NEW YORK  - Researchers studying a potentially more lethal, airborne version of the bird flu virus have suspended their studies because of concerns the mutant virus they have created could be used as a devastating form of bioterrorism or accidentally escape the lab.

In a letter published in the journals Nature and Science on Friday, 39 scientists defended the research as crucial to public health efforts, including surveillance programs to detect when the H5N1 influenza virus might mutate and spark a pandemic. But they are bowing to fear that has become widespread since media reports discussed the studies in December that the engineered viruses “may escape from the laboratories” — not unlike the frightful scenario in the 1971 science fiction movie “The Andromeda Strain” — or possibly be used to create a bioterror weapon.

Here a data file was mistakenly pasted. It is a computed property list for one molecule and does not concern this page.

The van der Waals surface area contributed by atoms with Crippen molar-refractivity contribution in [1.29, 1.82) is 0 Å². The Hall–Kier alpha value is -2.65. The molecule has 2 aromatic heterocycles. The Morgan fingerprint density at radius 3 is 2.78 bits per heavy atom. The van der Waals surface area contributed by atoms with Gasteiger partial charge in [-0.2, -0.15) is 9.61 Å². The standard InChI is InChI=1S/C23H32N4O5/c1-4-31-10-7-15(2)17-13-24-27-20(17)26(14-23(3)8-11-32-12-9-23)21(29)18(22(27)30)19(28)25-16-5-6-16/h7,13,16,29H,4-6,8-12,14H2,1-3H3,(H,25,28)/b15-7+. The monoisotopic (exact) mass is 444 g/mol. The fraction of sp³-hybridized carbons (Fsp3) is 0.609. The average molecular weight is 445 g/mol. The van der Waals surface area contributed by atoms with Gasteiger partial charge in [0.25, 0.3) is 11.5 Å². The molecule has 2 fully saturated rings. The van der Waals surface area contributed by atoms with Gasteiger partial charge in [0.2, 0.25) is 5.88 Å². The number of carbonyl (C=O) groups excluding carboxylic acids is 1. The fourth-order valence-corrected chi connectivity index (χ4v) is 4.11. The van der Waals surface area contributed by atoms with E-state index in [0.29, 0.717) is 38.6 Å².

Among the scientists who signed the letter were leaders of the two teams that have spearheaded the research, at Erasmus Medical College in the Netherlands and the University of Wisconsin, Madison, as well as influenza experts at institutions ranging from the US Centers for Disease Control and Prevention to the University of Hong Kong. The decision to suspend the research for 60 days “was totally voluntarily,” virologist Ron Fouchier of Erasmus told Reuters. The pause is meant to allow global health agencies and governments to weigh the benefits of the research and agree on ways to minimize its risk.